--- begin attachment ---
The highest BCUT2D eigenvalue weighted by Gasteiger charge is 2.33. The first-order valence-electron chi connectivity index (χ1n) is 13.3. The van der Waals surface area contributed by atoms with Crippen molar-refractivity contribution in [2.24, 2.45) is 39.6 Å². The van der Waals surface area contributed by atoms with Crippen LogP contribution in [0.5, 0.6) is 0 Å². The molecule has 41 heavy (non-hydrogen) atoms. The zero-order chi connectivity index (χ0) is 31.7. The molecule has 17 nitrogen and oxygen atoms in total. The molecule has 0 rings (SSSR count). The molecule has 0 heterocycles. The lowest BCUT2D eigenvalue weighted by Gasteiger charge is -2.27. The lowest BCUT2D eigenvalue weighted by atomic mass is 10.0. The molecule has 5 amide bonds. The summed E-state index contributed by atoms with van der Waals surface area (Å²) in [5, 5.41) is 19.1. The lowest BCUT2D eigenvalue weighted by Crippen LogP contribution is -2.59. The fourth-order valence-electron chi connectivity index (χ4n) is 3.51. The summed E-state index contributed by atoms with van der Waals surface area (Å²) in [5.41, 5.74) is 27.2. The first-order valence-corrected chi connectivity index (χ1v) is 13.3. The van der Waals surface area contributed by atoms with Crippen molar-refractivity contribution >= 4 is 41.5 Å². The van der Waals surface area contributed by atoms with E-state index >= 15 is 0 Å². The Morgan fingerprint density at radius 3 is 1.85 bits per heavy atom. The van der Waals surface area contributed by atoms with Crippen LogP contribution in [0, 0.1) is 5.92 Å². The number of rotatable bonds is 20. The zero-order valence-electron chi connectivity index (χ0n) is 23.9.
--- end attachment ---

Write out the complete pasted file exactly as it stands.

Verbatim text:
The highest BCUT2D eigenvalue weighted by Gasteiger charge is 2.33. The first-order valence-electron chi connectivity index (χ1n) is 13.3. The van der Waals surface area contributed by atoms with Crippen molar-refractivity contribution in [2.24, 2.45) is 39.6 Å². The van der Waals surface area contributed by atoms with Crippen LogP contribution in [0.5, 0.6) is 0 Å². The molecule has 41 heavy (non-hydrogen) atoms. The zero-order chi connectivity index (χ0) is 31.7. The molecule has 17 nitrogen and oxygen atoms in total. The molecule has 0 rings (SSSR count). The molecule has 0 heterocycles. The lowest BCUT2D eigenvalue weighted by Gasteiger charge is -2.27. The lowest BCUT2D eigenvalue weighted by atomic mass is 10.0. The molecule has 5 amide bonds. The summed E-state index contributed by atoms with van der Waals surface area (Å²) in [5, 5.41) is 19.1. The lowest BCUT2D eigenvalue weighted by Crippen LogP contribution is -2.59. The fourth-order valence-electron chi connectivity index (χ4n) is 3.51. The summed E-state index contributed by atoms with van der Waals surface area (Å²) in [5.41, 5.74) is 27.2. The first-order valence-corrected chi connectivity index (χ1v) is 13.3. The van der Waals surface area contributed by atoms with Crippen molar-refractivity contribution >= 4 is 41.5 Å². The van der Waals surface area contributed by atoms with E-state index >= 15 is 0 Å². The Morgan fingerprint density at radius 3 is 1.85 bits per heavy atom. The van der Waals surface area contributed by atoms with Crippen LogP contribution in [0, 0.1) is 5.92 Å². The number of rotatable bonds is 20. The zero-order valence-electron chi connectivity index (χ0n) is 23.9.